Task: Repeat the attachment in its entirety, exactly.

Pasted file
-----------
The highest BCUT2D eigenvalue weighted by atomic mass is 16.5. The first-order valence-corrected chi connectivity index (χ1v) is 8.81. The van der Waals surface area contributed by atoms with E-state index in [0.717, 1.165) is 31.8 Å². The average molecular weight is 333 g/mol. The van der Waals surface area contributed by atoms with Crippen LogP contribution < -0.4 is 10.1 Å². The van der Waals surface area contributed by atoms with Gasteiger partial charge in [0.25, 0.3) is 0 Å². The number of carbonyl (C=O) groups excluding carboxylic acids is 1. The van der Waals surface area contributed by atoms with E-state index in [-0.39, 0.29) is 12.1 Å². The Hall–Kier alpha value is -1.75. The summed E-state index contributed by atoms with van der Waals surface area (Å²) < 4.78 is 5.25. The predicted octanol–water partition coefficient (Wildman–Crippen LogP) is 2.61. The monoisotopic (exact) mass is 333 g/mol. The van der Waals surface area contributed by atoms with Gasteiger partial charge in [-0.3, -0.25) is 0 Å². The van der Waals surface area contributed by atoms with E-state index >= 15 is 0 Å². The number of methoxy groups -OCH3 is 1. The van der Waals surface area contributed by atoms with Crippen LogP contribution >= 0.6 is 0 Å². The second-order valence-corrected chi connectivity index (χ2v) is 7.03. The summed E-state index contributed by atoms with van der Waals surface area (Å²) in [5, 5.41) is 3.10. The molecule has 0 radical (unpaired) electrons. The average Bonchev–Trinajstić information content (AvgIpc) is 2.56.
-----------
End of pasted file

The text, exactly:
The highest BCUT2D eigenvalue weighted by atomic mass is 16.5. The first-order valence-corrected chi connectivity index (χ1v) is 8.81. The van der Waals surface area contributed by atoms with E-state index in [0.717, 1.165) is 31.8 Å². The average molecular weight is 333 g/mol. The van der Waals surface area contributed by atoms with Crippen LogP contribution < -0.4 is 10.1 Å². The van der Waals surface area contributed by atoms with Gasteiger partial charge in [0.25, 0.3) is 0 Å². The number of carbonyl (C=O) groups excluding carboxylic acids is 1. The van der Waals surface area contributed by atoms with E-state index in [-0.39, 0.29) is 12.1 Å². The Hall–Kier alpha value is -1.75. The summed E-state index contributed by atoms with van der Waals surface area (Å²) < 4.78 is 5.25. The predicted octanol–water partition coefficient (Wildman–Crippen LogP) is 2.61. The monoisotopic (exact) mass is 333 g/mol. The van der Waals surface area contributed by atoms with Gasteiger partial charge in [-0.3, -0.25) is 0 Å². The van der Waals surface area contributed by atoms with E-state index >= 15 is 0 Å². The number of methoxy groups -OCH3 is 1. The van der Waals surface area contributed by atoms with Crippen LogP contribution >= 0.6 is 0 Å². The second-order valence-corrected chi connectivity index (χ2v) is 7.03. The summed E-state index contributed by atoms with van der Waals surface area (Å²) in [5, 5.41) is 3.10. The molecule has 0 radical (unpaired) electrons. The average Bonchev–Trinajstić information content (AvgIpc) is 2.56.